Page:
Isaiah directs our attention to where it needs to be: the word of our God stands forever. Earthly priorities are ephemeral; they are as wispy as clouds. But God’s Word, now that has permanence! God is eternal, so His promises are everlasting; God created and sustains the universe, so His wisdom never goes out of style. The word of God communicates four great truths. The first great truth is this—God is perfect: holy and righteous. John tells us that God is light; in him there is no darkness at all (1 John 1:5). God’s perfect love is not tainted by selfishness, like our love is; His perfect justice is not undermined by moral weakness, as happens in our courts. Our Lord is the standard by which right and wrong are defined.

The second great truth is that we are sinners, each and every one of us; Paul writes, all have sinned and fall short of the glory of God (Romans 3:23). None of us has obeyed God perfectly, nor are we able to do so. Romans chapter 8 says: the sinful mind is hostile to God. It does not submit to God's law, nor can it do so. And because we are sinners, we are doomed to die--death came to all men, because all sinned (Romans 5:12).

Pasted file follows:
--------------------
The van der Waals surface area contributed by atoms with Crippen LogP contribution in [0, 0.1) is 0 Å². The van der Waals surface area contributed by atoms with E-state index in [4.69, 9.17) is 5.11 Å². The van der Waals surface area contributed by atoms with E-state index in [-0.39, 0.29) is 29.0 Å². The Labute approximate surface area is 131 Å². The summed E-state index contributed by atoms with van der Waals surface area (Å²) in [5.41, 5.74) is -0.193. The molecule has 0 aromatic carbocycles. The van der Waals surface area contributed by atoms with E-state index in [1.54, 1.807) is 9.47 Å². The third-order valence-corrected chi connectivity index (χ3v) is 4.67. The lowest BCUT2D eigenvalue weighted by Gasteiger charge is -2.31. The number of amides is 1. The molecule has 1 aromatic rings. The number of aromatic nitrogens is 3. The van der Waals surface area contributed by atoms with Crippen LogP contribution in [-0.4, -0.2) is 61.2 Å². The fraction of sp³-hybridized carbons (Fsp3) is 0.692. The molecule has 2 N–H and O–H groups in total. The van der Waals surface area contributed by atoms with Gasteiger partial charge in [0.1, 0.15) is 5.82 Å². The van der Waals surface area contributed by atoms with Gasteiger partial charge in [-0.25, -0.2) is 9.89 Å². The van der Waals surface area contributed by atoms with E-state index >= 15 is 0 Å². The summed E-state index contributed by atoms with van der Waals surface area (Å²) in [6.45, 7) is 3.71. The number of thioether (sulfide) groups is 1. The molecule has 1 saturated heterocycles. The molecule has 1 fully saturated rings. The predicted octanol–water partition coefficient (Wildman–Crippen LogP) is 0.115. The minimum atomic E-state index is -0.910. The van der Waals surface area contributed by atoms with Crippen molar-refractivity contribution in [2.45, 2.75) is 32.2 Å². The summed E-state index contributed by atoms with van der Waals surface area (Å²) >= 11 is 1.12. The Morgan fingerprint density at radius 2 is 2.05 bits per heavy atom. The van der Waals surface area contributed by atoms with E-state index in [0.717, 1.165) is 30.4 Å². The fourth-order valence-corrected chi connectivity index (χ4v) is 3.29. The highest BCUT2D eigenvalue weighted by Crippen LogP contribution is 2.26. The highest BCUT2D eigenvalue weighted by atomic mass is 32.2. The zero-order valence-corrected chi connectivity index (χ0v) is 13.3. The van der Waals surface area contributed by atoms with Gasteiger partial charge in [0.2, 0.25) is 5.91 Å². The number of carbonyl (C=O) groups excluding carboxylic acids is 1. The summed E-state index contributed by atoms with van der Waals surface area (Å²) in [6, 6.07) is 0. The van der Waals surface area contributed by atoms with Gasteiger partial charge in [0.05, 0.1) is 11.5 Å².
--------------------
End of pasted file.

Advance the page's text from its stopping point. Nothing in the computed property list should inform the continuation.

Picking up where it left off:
The third great truth that the word speaks to us is summarized by St. John chapter 3 verse 16: God so loved the world that he gave his one and only Son, that whoever believes in him shall not perish but have eternal life. The God of perfect justice could not let sin go unpunished, but the God of perfect love could not stand by and watch us walking ignorantly to the lip of hell’s flaming pit. So God sent His own Son to be the innocent baby that we like to pretend we were, to live the life of humble obedience and service that we failed to live, to suffer on the cross the punishment for our sins that we should suffer in hell, and to die the death that we had earned for ourselves. Jesus made right everything that we have made wrong, and satisfied with this great act of sacrificial love, God raised His Son from the dead and made Him king over us all. The result is that we can flee to Jesus’ open arms every time we’ve messed up, knowing that He will wipe away our tears of regret and tell us: take heart…your sins are forgiven (Matthew 9:22).